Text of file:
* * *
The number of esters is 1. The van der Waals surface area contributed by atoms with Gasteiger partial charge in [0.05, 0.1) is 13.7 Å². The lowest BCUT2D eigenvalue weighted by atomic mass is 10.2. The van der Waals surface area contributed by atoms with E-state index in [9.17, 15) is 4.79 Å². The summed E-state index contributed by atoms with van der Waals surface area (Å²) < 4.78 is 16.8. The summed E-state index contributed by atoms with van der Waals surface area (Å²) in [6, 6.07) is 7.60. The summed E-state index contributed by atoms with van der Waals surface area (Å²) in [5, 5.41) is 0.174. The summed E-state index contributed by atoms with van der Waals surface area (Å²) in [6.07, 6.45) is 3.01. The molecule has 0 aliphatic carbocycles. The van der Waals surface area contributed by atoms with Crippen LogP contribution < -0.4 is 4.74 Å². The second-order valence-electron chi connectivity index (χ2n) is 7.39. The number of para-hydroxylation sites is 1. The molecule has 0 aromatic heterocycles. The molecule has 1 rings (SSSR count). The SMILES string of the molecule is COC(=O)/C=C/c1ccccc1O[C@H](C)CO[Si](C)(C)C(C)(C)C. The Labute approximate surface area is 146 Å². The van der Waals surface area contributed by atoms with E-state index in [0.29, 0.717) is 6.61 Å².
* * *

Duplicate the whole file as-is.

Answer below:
The number of esters is 1. The van der Waals surface area contributed by atoms with Gasteiger partial charge in [0.05, 0.1) is 13.7 Å². The lowest BCUT2D eigenvalue weighted by atomic mass is 10.2. The van der Waals surface area contributed by atoms with E-state index in [9.17, 15) is 4.79 Å². The summed E-state index contributed by atoms with van der Waals surface area (Å²) < 4.78 is 16.8. The summed E-state index contributed by atoms with van der Waals surface area (Å²) in [6, 6.07) is 7.60. The summed E-state index contributed by atoms with van der Waals surface area (Å²) in [5, 5.41) is 0.174. The summed E-state index contributed by atoms with van der Waals surface area (Å²) in [6.07, 6.45) is 3.01. The molecule has 0 aliphatic carbocycles. The van der Waals surface area contributed by atoms with Crippen LogP contribution < -0.4 is 4.74 Å². The second-order valence-electron chi connectivity index (χ2n) is 7.39. The number of para-hydroxylation sites is 1. The molecule has 0 aromatic heterocycles. The molecule has 1 rings (SSSR count). The SMILES string of the molecule is COC(=O)/C=C/c1ccccc1O[C@H](C)CO[Si](C)(C)C(C)(C)C. The Labute approximate surface area is 146 Å². The van der Waals surface area contributed by atoms with E-state index in [0.29, 0.717) is 6.61 Å².